13. Introduction with intent to distribute and distribution are multiplicious for findings. United States v. Wheatcraft , 23 M.J. 687 (A.F.C.M.R. 1986); contra United States v. Beesler , 16 M.J. 988 (A.C.M.R. 1983).
  14. Possession and distribution when time, place, and amount are the same are multiplicious for findings. United States v. Zubko, 18 M.J. 378 (C.M.A. 1984); United States v. Brown , 19 M.J. 63 (C.M.A. 1984).
  15. Larceny of and possession of same drugs not multiplicious for sentencing. United States v. Logan , 13 M.J. 821 (A.C.M.R. 1982).
  16. Possession and possession with intent to distribute are multiplicious for sentencing. The appropriate remedy is dismissal of the possession specification. United States v. Forance , 12 M.J. 312 (C.M.A. 1981) (summary disposition); United States v. Conley , 14 M.J. 229 (C.M.A. 1982) (summary disposition).
  17. Possession of drugs and drug paraphernalia at the same time and place are multiplicious for sentencing. United States v. Bell , 16 M.J. 204 (C.M.A. 1983) (summary disposition).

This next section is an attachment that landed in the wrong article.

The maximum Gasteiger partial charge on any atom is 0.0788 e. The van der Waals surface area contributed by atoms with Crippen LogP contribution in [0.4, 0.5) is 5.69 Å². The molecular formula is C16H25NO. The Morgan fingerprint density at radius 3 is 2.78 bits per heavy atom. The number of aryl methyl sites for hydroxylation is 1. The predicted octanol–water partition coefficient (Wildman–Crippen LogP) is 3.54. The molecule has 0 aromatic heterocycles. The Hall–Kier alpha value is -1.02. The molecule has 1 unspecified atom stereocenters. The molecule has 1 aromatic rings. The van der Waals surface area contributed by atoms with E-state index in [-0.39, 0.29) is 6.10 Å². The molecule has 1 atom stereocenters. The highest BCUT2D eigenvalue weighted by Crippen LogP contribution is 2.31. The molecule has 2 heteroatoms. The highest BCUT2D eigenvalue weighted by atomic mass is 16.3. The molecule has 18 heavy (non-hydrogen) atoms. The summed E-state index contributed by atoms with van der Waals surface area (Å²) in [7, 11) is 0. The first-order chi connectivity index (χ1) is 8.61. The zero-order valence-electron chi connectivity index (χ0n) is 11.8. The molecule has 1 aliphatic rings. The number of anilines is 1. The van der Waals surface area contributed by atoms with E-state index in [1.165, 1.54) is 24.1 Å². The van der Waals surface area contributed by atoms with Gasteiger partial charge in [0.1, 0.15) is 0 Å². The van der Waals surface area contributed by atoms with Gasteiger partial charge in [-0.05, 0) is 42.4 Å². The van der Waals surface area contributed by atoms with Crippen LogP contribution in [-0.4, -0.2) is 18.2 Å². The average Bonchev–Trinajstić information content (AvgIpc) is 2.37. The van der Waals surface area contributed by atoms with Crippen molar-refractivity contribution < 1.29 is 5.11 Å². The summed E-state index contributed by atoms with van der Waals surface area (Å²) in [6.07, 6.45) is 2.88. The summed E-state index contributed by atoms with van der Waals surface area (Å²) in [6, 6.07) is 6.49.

18. Possession with intent to distribute and introduction are multiplicious. United States v. Antonitis , 29 M.J. 217 (C.M.A. 1989), aff’d, 32 M.J. 315 (C.M.A. 1991).
  19. Distribution by injection and distribution of tablets of the same drug are multiplicious. United States v. Gumbee , 30 M.J. 736 (A.F.C.M.R. 1990).
  20. Use and distribution based upon accused smoking a marijuana cigarette then passing it to a friend were not multiplicious for sentencing purposes. United States v. Ticehurst , 33 M.J. 965 (N.M.C.M.R. 1991).
  21. For an example of prejudicial multiplicious pleading, see generally United States v. Sturdivant , 13 M.J. 323 (C.M.A. 1982) (charges dismissed where accused’s phone conversation arguably setting up buy of his monthly marijuana ration led to 10 specifications being charged, a general court-martial conviction, and a sentence of dishonorable discharge, 3 years confinement and total forfeitures).
  22. Simultaneous distribution not multiplicious. United States v. Inthavong, 48 M.J. 628 (C.A.A.F. 1998).
  23. The offenses of introduction of a controlled substance, with the aggravating factor of intent to distribute, and distribution of the same controlled substance are not multiplicious. United States v. Monday , 52 M.J. 625 (Army Ct. Crim. App. 1999). J. Special Rules of Evidence.


Possession of one packet of drugs